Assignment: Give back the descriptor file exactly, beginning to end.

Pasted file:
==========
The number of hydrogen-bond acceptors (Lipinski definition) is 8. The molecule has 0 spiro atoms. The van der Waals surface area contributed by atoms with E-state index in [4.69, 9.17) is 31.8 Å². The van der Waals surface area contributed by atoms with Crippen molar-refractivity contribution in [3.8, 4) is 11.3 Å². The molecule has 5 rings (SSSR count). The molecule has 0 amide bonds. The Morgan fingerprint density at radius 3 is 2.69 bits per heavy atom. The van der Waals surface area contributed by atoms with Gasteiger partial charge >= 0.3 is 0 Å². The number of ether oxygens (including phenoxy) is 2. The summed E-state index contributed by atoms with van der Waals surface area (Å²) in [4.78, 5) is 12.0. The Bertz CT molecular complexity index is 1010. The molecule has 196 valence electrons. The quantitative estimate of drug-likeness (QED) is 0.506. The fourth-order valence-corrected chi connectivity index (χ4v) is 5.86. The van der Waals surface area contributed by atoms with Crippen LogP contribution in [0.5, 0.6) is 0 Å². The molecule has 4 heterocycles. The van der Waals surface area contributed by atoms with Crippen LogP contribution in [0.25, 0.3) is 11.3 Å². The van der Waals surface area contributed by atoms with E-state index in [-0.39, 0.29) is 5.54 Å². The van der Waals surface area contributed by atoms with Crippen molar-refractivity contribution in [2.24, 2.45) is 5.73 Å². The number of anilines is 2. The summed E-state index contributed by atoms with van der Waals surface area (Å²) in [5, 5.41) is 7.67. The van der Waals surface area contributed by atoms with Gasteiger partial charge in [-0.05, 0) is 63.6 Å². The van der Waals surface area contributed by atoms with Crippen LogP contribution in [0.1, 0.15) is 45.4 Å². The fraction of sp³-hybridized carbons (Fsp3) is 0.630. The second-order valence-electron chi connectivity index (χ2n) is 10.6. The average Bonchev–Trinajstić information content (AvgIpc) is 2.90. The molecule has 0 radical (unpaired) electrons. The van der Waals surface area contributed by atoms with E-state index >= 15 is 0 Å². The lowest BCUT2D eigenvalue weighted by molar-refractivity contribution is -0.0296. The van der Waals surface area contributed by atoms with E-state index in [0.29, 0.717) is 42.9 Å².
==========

The number of hydrogen-bond acceptors (Lipinski definition) is 8. The molecule has 0 spiro atoms. The van der Waals surface area contributed by atoms with E-state index in [4.69, 9.17) is 31.8 Å². The van der Waals surface area contributed by atoms with Crippen molar-refractivity contribution in [3.8, 4) is 11.3 Å². The molecule has 5 rings (SSSR count). The molecule has 0 amide bonds. The Morgan fingerprint density at radius 3 is 2.69 bits per heavy atom. The van der Waals surface area contributed by atoms with Gasteiger partial charge >= 0.3 is 0 Å². The number of ether oxygens (including phenoxy) is 2. The summed E-state index contributed by atoms with van der Waals surface area (Å²) in [4.78, 5) is 12.0. The Bertz CT molecular complexity index is 1010. The molecule has 196 valence electrons. The quantitative estimate of drug-likeness (QED) is 0.506. The fourth-order valence-corrected chi connectivity index (χ4v) is 5.86. The van der Waals surface area contributed by atoms with Crippen LogP contribution in [0.5, 0.6) is 0 Å². The molecule has 4 heterocycles. The van der Waals surface area contributed by atoms with Crippen LogP contribution in [0.25, 0.3) is 11.3 Å². The van der Waals surface area contributed by atoms with E-state index in [-0.39, 0.29) is 5.54 Å². The van der Waals surface area contributed by atoms with Crippen molar-refractivity contribution in [2.24, 2.45) is 5.73 Å². The number of anilines is 2. The summed E-state index contributed by atoms with van der Waals surface area (Å²) in [5, 5.41) is 7.67. The van der Waals surface area contributed by atoms with Gasteiger partial charge in [-0.05, 0) is 63.6 Å². The van der Waals surface area contributed by atoms with Crippen LogP contribution in [0.1, 0.15) is 45.4 Å². The fraction of sp³-hybridized carbons (Fsp3) is 0.630. The second-order valence-electron chi connectivity index (χ2n) is 10.6. The average Bonchev–Trinajstić information content (AvgIpc) is 2.90. The molecule has 0 radical (unpaired) electrons. The van der Waals surface area contributed by atoms with E-state index >= 15 is 0 Å². The lowest BCUT2D eigenvalue weighted by molar-refractivity contribution is -0.0296. The van der Waals surface area contributed by atoms with E-state index in [0.29, 0.717) is 42.9 Å².